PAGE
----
Being a Girl Scout is something you DO, and it is an EXPERIENCE that no girl should miss!
As we begin to enter a new school year, we begin to prepare for the next troop year. You may have already checked out our Sample Parent Letter for use at your first meeting, and this post is another little bit of house cleaning to get out of the way.
Whether you are a bright, doe eyed first time troop leader, skipping in your field of daisies, thinking, "Code of conduct? My girls would never need something like that!?!", or a leader who has been in the trenches and is looking for something to use to lay down the law from the start, this post is for you!
|Find your copy HERE|
Why should you utilize a code of conduct?
Girl scouts is fun. So much fun. And so very worth every step of planning, organization and frustration you might encounter. Planning is important, though. Which is why I LOVE this code of conduct. Laying out a code of conduct at the beginning of the year gives everyone a firm set of expectations. Girls are more aware of what is expected, and parents are as well. It also gives you something to fall back on and point towards if someone is not upholding their end of the agreement.
I like to hand this out with a copy of the promise and the law so parents, and girls, alike, can see how they track together. I refuse to believe that *ANY* parent, guardian, or girl, enters into a membership with the GSUSA, with the expectation of causing trouble, or having un-Girl Scout like behavior. But sometimes, poor choices happen.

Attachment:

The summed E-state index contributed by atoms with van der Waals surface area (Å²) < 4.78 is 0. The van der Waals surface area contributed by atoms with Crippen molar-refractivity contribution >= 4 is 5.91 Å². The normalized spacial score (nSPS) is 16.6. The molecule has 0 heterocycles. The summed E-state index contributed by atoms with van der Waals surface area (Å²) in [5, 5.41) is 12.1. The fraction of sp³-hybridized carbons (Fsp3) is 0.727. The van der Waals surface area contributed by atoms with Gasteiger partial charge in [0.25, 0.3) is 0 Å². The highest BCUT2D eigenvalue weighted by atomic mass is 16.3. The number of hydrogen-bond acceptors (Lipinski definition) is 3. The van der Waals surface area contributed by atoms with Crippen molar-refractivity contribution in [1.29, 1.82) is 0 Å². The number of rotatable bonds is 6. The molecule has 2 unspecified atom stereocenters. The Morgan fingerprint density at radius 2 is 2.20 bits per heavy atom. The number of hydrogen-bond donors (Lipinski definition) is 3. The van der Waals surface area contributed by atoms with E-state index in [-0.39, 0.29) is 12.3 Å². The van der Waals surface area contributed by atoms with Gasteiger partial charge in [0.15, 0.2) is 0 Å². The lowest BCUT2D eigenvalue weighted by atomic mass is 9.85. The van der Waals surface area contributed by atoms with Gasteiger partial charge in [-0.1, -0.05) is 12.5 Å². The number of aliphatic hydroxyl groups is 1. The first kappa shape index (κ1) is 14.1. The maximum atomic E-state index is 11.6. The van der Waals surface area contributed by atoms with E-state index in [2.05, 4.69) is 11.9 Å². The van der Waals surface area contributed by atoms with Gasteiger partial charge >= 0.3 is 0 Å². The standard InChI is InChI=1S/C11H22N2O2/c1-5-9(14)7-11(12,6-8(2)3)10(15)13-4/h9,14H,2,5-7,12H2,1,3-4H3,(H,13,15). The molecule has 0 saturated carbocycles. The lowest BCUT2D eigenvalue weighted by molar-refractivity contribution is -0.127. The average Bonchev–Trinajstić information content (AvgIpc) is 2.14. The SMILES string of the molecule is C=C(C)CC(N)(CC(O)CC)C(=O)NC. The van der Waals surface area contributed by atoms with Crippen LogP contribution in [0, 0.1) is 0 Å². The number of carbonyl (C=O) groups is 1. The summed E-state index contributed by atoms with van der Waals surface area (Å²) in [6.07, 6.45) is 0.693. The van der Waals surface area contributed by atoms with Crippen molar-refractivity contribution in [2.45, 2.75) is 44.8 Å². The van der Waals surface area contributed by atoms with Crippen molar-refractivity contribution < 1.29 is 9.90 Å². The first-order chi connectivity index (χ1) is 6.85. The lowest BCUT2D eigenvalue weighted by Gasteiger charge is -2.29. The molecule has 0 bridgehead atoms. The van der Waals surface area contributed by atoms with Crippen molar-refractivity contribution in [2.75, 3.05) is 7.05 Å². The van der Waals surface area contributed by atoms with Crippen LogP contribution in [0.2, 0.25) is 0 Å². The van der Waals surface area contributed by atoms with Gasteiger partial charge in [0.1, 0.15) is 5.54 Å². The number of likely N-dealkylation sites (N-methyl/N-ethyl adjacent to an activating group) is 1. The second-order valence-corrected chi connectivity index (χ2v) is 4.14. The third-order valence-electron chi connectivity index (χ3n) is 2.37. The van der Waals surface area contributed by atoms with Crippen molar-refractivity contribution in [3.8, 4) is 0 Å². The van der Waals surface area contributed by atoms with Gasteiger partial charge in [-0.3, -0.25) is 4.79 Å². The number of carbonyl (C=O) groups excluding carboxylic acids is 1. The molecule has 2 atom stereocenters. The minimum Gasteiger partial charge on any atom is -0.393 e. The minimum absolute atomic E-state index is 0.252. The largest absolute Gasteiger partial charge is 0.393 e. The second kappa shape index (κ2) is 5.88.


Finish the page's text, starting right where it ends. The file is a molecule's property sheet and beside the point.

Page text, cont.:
We are guiding girls through life's journey, and they are still small. And still learning. Sometimes they won't make good choices. Sometimes they won't be good friends. Sometimes they wont be respectful. Sometimes they make mistakes. This is something we, as leaders, should expect. It doesn't make her bad. Or naughty. Or any other negative connotation that *may* pop through someone's head when witnessing kids and teens make mistakes. This agreement will give you something to gently point towards when reinforcing good choices and behavior and correcting poor choices and behavior.
Parent's are ALSO guiding girls through life's journey, and they are not perfect. Some parents just aren't interested in facilitating a good relationship between their girl and her girl scout troop. This is *very* rare in my experience, and your council and service unit are great resources to help with that situation. Some parents just don't know what is expected or needed from them. And some parents just get a little over zealous, or emotional with things or situations that involve their girl scout. After all - she is their daughter, and the apple of their eye. :D All of these different situations will make use of the parent aspect of this agreement. If you find yourself in a position to ask a parent to correct some type of behavior, it will strengthen your request, and give you a concrete point to fall back on.
Lastly, leaders devote ungodly amounts of time towards their troops. They work endlessly, through a labor of love. They spend their own money. They invest their time and hearts. We may be unpaid, voluntary leaders, but girl scouts is undeniably and inextricably entwined in our lives. Periodically, or as needed, reading through the commitment you make to your girls can renew your energy, embolden you as a leader, and offer a pick me up when you are in down in the trenches.
I LOVE this code of conduct, and I use it as is - however, you may find yourself wanting to tweak it, or modify it a bit to perfect it for your troop. As I often say - my form is your form - grab a copy of this form HERE or email me at Danielle.Poenisch@Hotmail.com, (Or just use the contact me form in the right hand column of this blog) and I can shoot you the original, editable doc so you can make it work perfectly for your troop too!
Let me know and leave a comment if you like this idea, or if you have an argument against this idea - I love to learn more about other opinions, and hear more suggestions!